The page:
A four day week – should your company do it?

The four day week.

The UK’s Trade Union Council (TUC)  is hoping to change the future of work. They want to encourage the move to “a four-day working week this century, with decent pay for everyone”.

Let’s take it back to the start of the industrial revolution where companies were trying to maximise the output of their machines by getting workers to come in to work round the clock. People worked 10-16 hour shifts until this was no longer sustainable.

A man ahead of his time, Robert Owen, created his campaign in 1817 –

Eight hours labour, eight hours recreation, eight hours rest.

100 years later, the Ford Motor Company adopted this campaign and found an increase in productivity from their employees and profit. It wasn’t long until the 8-hour day was the new norm. Fast forward another 100 years and we are still stuck in this culture of work-every-hour-of-the-day-to-prove-yourself.

Today, there is no need for employees to come into work to operate machines. There is also continuous technological advances allowing people to work almost anywhere. We are going along with the 9-5 tradition just because that’s what we are used to. But why? It’s time for a new and updated Robert Owen campaign to improve the health and wellbeing of the new age of employees.

What it means for your employees

Globalisation and technological advances mean modern work tasks can (and sometimes need to) be done outside of the standard 9-5. Today, employees are still expected and/or feel pressured to do these office hours as well as take meetings across time zones. The average working week for Brits remains 43.6 hours, or 8 hours and 40 minutes per day due to this culture of presenteeism. Needless to say, this affects employee stress levels associated with mental and physical health problems. Longer working hours link to an increased risk of strokes, heart disease, and obesity.

Having said this, a report from Perpetual Guardian’s 4-day work week trial highlight some employees frustrations at trying to fit their workload into a 4 day week; increasing feelings of stress and pressure.

Other employees in this same trial report an increase in motivation. They feel empowered by being trusted by their employer to manage their own workload; increasing their focus and therefore becoming more efficient when completing their tasks. This in turn creates a positive feeling towards their organisation so these employees are happy to go above and beyond expectations.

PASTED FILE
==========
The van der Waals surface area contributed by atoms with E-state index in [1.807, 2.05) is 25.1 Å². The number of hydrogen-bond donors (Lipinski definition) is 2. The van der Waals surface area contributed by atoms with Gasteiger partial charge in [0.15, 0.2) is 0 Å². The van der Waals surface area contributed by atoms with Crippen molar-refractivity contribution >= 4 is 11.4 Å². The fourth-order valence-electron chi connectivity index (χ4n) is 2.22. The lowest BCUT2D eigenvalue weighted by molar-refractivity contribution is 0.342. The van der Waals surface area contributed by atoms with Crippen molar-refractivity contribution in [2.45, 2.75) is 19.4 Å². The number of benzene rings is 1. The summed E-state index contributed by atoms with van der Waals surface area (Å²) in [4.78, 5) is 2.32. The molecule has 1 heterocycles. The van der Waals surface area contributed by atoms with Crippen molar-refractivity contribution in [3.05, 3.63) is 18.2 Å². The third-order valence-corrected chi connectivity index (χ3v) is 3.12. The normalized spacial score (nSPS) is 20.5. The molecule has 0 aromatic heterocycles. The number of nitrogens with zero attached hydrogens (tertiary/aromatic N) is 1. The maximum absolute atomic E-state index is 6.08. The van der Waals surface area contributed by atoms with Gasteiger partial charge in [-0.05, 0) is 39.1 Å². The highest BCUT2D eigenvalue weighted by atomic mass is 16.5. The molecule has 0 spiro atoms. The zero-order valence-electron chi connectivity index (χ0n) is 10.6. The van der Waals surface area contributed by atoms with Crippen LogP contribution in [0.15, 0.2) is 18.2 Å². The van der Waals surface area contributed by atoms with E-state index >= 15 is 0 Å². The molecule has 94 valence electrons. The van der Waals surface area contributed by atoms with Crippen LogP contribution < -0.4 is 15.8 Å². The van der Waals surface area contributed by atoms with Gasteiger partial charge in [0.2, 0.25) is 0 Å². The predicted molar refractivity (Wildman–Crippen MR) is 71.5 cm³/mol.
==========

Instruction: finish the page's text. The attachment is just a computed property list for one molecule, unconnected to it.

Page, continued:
So then, is the 4-day week the best option for employees in today’s working world? Perhaps we can take the 4-day work week one step further and create a flexible timetable. This can then be applied to people’s different working preferences, styles and tasks.

But how will this affect the company and more importantly, the customers?

What it means for your customers

Ultimately, customers are key to success. To keep customers happy, companies need to be able to provide their services as and when the customers need it. The level of service provided will decipher when your employees need to be present.

Development of technology allows customers to get in contact through many different touch points and get answers from automated messages. Whilst there is sometimes a backlash from customers against automated messages, this technology is becoming increasingly more accurate through the use of AI. Technology such as AI will allow changes to be made to the future roles of employees. This could potentially give flexibility to the times employees need to be present.

What it means for your company

Marrying up the pros and cons of a four day week for employees and customers will help to see how this could affect your company as a whole. Happy employees reward the company by increasing productivity, lowering turnover rates, reducing sick leave, and boosting their emotional wellbeing. Aiming to balance this with keeping and/or improving the current service levels offered to your customers will improve the reputation of your brand. Your company could be seen as a leader in the industry, just like Ford was 100 years ago.

The key here may not be as simple as changing to a four day week but to be flexible. As no company is the same, applying a 4-day week across the board is not the solution. Being flexible in order to appeal to your employees and keep them happy, as well as balancing this with the needs of your customers, will provide the best outcome. Creating flexibility is the one problem our workplace specialist, Bertie, would solve if he could (read the full interview here).

Are you thinking of providing flexible hours for employees in your workplace or do you already? We’d love to hear about it! What are your company needs and what are you proposing? Send us an email to news@tsunami-axis.com

Come back next week to see how to make a smooth transition from a 5 day week to a flexible working week.


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